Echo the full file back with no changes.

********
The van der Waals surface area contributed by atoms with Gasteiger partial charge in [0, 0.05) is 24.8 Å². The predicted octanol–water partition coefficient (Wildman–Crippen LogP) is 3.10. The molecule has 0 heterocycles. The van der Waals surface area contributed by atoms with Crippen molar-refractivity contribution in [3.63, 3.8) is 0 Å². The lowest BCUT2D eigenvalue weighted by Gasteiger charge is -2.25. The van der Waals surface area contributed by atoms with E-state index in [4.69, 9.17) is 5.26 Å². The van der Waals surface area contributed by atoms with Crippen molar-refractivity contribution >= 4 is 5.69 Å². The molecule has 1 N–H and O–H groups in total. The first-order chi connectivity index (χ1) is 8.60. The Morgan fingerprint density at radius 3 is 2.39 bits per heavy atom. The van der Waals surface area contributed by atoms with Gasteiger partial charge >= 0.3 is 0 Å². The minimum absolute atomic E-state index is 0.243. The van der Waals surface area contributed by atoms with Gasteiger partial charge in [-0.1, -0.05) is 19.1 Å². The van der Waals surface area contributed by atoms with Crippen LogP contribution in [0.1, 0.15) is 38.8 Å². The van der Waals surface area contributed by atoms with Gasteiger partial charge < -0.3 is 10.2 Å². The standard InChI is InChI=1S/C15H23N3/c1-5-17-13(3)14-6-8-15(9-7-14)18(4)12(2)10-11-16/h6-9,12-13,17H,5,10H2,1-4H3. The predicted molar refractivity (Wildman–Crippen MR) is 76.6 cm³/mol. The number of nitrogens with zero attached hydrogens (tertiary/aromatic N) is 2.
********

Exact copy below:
The van der Waals surface area contributed by atoms with Gasteiger partial charge in [0, 0.05) is 24.8 Å². The predicted octanol–water partition coefficient (Wildman–Crippen LogP) is 3.10. The molecule has 0 heterocycles. The van der Waals surface area contributed by atoms with Crippen molar-refractivity contribution in [3.63, 3.8) is 0 Å². The lowest BCUT2D eigenvalue weighted by Gasteiger charge is -2.25. The van der Waals surface area contributed by atoms with E-state index in [4.69, 9.17) is 5.26 Å². The van der Waals surface area contributed by atoms with Crippen molar-refractivity contribution >= 4 is 5.69 Å². The molecule has 1 N–H and O–H groups in total. The first-order chi connectivity index (χ1) is 8.60. The Morgan fingerprint density at radius 3 is 2.39 bits per heavy atom. The van der Waals surface area contributed by atoms with Gasteiger partial charge >= 0.3 is 0 Å². The minimum absolute atomic E-state index is 0.243. The van der Waals surface area contributed by atoms with Gasteiger partial charge in [-0.1, -0.05) is 19.1 Å². The van der Waals surface area contributed by atoms with Crippen LogP contribution in [0.1, 0.15) is 38.8 Å². The van der Waals surface area contributed by atoms with Gasteiger partial charge < -0.3 is 10.2 Å². The standard InChI is InChI=1S/C15H23N3/c1-5-17-13(3)14-6-8-15(9-7-14)18(4)12(2)10-11-16/h6-9,12-13,17H,5,10H2,1-4H3. The predicted molar refractivity (Wildman–Crippen MR) is 76.6 cm³/mol. The number of nitrogens with zero attached hydrogens (tertiary/aromatic N) is 2.